At the public hearing, five broadcasters from Quebec City and the area intervened in respect of this application. Four interveners were opposed to the application and the fifth suggested certain changes. In addition, twelve area municipalities and organizations submitted written interventions in support of the application.
The objections of Télémédia Communications Inc., the licensee of CITF-FM, Les Entreprises Télémédia Inc., the licensee of CKCV Quebec City, Radiomutuel Inc., the licensee of CJRP and CHIK-FM Quebec City, Les Entreprises de radiodiffusion de la Capitale Inc., the licensee of CHRC and CHOI-FM Quebec City, and Radio Montminy Inc., the licensee of CFEL-FM Montmagny, are based primarily on the fact that most of the Quebec City radio stations have experienced financial difficulties in recent years. They claimed that a new FM station would make the situation worse and disrupt the market's equilibrium, that the proposed programming would not add to the diversity of FM services currently available in the Quebec City area and that any proposal to operate a new FM station in this market should be dealt with by way of a call for applications given the very limited number of FM frequencies still available. The licensee of CFEL-FM Montmagny pointed out that if this application were approved, its own market would be contained within the central market area of the proposed Lévis station, and that it was attempting to protect CFEL-FM's sources of revenue as the station has only been broadcasting since June of 1987. The fifth broadcaster to intervene at the hearing, CJMF-FM Ltée, the licensee of CJMF-FM Quebec City, suggested that the programming proposals should be amended so that the station would be different from those already in existence and that, if CFLS is truly to be a local station, the proposed power should be reduced.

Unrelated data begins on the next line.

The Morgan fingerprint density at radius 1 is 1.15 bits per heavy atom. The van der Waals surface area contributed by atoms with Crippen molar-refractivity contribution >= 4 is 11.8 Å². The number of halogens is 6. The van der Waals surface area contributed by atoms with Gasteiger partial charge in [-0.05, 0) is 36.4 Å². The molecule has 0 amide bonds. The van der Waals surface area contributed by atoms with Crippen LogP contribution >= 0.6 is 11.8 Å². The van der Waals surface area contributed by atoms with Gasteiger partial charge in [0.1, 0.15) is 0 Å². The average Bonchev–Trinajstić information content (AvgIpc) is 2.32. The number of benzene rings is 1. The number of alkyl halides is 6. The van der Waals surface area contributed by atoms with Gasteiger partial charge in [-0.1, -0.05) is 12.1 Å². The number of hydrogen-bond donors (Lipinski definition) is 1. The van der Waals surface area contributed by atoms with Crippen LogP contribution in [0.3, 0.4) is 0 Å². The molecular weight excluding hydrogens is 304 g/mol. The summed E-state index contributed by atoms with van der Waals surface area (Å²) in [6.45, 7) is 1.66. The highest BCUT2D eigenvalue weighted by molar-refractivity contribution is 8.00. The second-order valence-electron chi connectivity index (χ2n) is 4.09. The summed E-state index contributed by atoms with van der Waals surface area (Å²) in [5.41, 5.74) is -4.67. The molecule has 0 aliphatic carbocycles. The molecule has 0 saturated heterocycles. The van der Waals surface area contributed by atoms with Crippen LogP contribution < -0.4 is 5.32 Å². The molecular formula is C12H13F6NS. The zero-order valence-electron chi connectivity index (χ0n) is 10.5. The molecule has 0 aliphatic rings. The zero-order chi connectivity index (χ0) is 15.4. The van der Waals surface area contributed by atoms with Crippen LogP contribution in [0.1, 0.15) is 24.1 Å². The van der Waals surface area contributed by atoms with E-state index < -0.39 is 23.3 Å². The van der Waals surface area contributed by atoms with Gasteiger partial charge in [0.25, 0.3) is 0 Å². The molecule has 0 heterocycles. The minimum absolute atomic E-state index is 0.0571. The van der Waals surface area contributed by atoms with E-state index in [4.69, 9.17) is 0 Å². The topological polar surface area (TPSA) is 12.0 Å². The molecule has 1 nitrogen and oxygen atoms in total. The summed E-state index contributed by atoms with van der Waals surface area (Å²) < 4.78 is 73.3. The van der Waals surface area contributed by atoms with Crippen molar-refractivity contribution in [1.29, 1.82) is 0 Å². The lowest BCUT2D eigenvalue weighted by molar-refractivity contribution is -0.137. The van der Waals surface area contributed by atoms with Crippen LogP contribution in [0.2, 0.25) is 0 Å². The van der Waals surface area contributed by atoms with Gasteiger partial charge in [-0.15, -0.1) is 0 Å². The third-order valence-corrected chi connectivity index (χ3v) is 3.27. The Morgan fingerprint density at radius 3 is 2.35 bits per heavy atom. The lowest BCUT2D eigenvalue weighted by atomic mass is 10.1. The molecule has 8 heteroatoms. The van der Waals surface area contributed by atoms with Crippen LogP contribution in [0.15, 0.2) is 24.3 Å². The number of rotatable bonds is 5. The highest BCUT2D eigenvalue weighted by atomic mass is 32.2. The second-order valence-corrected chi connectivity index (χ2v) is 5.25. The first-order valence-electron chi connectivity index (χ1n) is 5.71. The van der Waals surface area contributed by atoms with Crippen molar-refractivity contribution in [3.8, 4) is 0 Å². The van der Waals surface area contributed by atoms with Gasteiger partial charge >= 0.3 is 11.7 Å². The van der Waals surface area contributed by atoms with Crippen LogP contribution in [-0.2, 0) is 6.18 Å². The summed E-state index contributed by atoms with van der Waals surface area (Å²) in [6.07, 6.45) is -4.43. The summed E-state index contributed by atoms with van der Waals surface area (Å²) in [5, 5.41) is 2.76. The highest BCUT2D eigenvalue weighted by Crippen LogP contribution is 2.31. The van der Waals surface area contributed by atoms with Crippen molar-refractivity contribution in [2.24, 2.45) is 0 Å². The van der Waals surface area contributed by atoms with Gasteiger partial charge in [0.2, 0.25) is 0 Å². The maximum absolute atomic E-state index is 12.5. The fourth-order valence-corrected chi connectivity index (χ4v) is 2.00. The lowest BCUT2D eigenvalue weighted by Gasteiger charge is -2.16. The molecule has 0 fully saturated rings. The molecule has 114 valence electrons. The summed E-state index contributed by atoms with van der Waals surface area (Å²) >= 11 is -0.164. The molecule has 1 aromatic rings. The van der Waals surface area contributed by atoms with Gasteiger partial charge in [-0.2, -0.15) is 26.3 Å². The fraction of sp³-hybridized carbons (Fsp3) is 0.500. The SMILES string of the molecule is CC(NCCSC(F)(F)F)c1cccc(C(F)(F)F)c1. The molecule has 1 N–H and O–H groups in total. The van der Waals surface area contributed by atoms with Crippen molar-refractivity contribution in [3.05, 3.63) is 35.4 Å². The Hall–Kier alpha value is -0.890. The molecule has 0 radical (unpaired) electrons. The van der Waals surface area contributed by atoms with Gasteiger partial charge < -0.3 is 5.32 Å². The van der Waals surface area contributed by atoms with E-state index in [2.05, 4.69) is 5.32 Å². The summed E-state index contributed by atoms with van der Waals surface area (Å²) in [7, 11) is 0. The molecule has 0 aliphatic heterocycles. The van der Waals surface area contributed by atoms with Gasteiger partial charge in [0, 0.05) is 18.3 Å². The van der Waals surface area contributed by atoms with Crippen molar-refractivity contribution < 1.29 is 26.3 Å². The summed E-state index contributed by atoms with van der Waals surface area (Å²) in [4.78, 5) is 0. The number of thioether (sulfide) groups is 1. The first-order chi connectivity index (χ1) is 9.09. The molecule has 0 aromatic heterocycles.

The Commission considers that a new FM station in Lévis operating on the 106.3 MHz frequency with an effective radiated power of 54,350 watts would effectively serve the entire Quebec City area market. As such, the implications of the present application must be considered with this in mind and with due regard for the original mandate of CFLS, as set out in Decision CRTC 71-175 dated 27 April 1971, which authorized the tansfer of control of the licensee company to Mr. René Coulombe:
... this station was originally authorized because of the insistent need that has been expressed for a local radio station in Lévis. The Commission is of the opinion that the new owner should maintain in Lévis and the neighbouring communities of the south shore, the characteristics of a local station.